Getting Started with JavaCC

22 August 2014 Author: Erik Lievaart Recently, I wanted to write my own parser for a hobby project. I chose to use JavaCC, because it seems to be one of the more accessible Parser Generators. In my journey I did find, however, that there is a lack of a gentle introduction into JavaCC. The articles I found were very high level and theoretical, or they always solved the same problems (basic arithmetic expressions). I plan on writing a couple of articles that are very hands on, very practical. This first article will be a quick getting started guide aimed to get you up and running quickly. The next paragraph will describe from a theoretical perspective what JavaCC is and why one would want to use a parser generator. In "Creating a workspace" I will show you how to get the hello world project up and running in a minute or so. Then I will discuss the demo project for JavaCC in depth. It is a good starting point for creating a parser.


JavaCC is named the Java Compiler Compiler. It is an open source parser generator. You can use it to create your own custom parser. A parser is a program which uses validates an input file against a grammar. It reads a file in one format and (if valid) converts it to another format, usually executable code. We typically create parsers when we are creating our own programming language. Sometimes we create them for templating languages or for tokenizing raw text. Creating parsers by hand is error prone and parser generators offer a higher level syntax to aid process. For simple text manipulation one would use String manipulation libraries, for moderately complex problems regex is enough. Using JavaCC for such problems is overkill and will cause mor e problems than is solves. When things get complex, however, having a parser generator at your disposal is a life saver. One of the features of JavaCC that I really like, is that the generated parser has no dependency on javacc. In other words, javacc creates pure java source files that can run without any external dependencies. Antlr in comparison requires the antlr jar to be present at run time. My focus here is practical, so this is the only theory on the matter I will be discussing here. I am not going to discuss concepts such as LL(1) grammars or recursive descent parsing. I do recommend acquainting oneself with the theory behind parsing, when working with parser generators.

Creating a workspace

In this section we will create a basic JavaCC project in a few minutes, so you can start learning quickly. Create a new java project in an eclipse workspace. You can delete the src folder created by Eclipse, we will use our own source folders. Create a folder in the root of the workspace named demo. Download the following archive and unpack it in the demo folder: Download The archive contains all the files discussed in this article and takes setting up JavaCC out of your hands. Refresh the root of the project so that eclipse sees the files. Open the ant view in eclipse through the menu `window > show view > ant` or keyboard `ctrl + 3 > ant > Enter`. Find demo/build.xml in the package explorer and drag it to the ant view you just opened. It should look something like this: And you're good to go. Simply double click run-parser to run the parser or unit to run the unit tests. You probably want to compile the java sources in eclipse as well for tooling support. In the package explorer find the folders demo/src/main/java and demo/src/test/java. Select the folders one by one using the right mouse button and select `Build Path > Use as Source Folder` for each. If all goes well, they will move to the root of the package explorer with a package symbol inside a folder. Similarly, for demo/lib/junit.jar select `Build Path > Add to Build Path`. This adds junit to the build path and ensures the junit tests compile. Your project should look like this now: The files will not compile unless you run the javacc target and refresh the workspace. This is because a the java files depend on the parser and it hasn't been generated yet. JavaCC creates code that will give warnings in Eclipse. That is perfectly normal. There is a javacc plugin for Eclipse, but I've never tried it.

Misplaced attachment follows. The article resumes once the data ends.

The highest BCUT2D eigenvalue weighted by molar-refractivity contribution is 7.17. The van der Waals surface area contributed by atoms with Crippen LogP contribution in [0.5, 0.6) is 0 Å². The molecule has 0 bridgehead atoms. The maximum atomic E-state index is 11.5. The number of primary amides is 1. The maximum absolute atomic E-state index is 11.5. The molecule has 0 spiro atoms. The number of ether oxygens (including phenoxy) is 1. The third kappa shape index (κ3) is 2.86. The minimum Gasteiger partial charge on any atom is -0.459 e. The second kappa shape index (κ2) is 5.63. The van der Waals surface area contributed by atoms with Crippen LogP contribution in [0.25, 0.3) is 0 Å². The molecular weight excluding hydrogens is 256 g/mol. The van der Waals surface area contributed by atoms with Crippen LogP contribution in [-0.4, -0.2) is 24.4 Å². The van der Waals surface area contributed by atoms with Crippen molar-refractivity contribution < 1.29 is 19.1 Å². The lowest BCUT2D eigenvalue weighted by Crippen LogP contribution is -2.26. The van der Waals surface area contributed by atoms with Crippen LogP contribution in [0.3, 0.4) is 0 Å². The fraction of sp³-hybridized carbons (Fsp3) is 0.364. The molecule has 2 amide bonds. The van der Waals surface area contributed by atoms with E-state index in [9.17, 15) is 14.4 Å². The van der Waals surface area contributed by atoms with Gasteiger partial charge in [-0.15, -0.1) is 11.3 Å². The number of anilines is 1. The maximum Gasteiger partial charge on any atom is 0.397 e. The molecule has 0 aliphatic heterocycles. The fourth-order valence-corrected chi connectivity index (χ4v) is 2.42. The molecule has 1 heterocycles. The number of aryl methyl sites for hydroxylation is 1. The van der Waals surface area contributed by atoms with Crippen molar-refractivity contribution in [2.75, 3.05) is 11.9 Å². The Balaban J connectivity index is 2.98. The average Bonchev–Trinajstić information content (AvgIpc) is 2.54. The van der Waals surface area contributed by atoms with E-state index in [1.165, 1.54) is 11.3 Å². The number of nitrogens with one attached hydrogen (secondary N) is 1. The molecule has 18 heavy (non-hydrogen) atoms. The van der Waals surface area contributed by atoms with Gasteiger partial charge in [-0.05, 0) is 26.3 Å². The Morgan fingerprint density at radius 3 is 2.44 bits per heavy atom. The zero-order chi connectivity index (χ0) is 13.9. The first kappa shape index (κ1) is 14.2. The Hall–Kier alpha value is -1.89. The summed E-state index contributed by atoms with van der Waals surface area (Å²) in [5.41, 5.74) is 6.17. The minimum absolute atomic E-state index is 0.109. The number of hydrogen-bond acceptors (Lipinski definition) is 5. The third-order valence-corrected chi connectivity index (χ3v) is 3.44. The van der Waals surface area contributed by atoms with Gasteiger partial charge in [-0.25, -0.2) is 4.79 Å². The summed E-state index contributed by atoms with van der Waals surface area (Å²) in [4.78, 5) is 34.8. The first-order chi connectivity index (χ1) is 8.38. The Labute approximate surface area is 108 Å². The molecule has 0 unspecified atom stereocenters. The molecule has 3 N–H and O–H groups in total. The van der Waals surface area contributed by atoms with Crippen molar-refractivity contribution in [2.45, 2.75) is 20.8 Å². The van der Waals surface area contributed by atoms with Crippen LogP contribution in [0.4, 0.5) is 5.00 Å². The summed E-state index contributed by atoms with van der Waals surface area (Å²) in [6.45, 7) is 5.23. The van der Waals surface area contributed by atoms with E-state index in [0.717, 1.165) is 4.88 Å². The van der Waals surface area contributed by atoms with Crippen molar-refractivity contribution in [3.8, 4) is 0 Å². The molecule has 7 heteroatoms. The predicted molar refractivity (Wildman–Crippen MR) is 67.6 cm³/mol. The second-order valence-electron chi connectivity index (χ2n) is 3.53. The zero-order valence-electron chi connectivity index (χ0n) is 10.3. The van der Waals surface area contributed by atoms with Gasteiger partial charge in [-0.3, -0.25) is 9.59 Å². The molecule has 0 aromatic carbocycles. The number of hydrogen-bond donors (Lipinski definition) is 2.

Project Files

In this section I will create a simple file structure for our hello world JavaCC project. In the next section, I will create a build file for compiling, running and testing the parser. Lastly, we will examine the source files and generated results. Here is a picture of the folder structure in the sample project: In the root of the project you can see the ant build.xml file, which is used to build the project. The demo uses two jar files found in the lib directory 1) javacc.jar for creating the parser 2) junit.jar for running the unit tests Other than that the project uses only core java, feel free to add your own jars to the lib dir. They will automatically be picked up by the build file.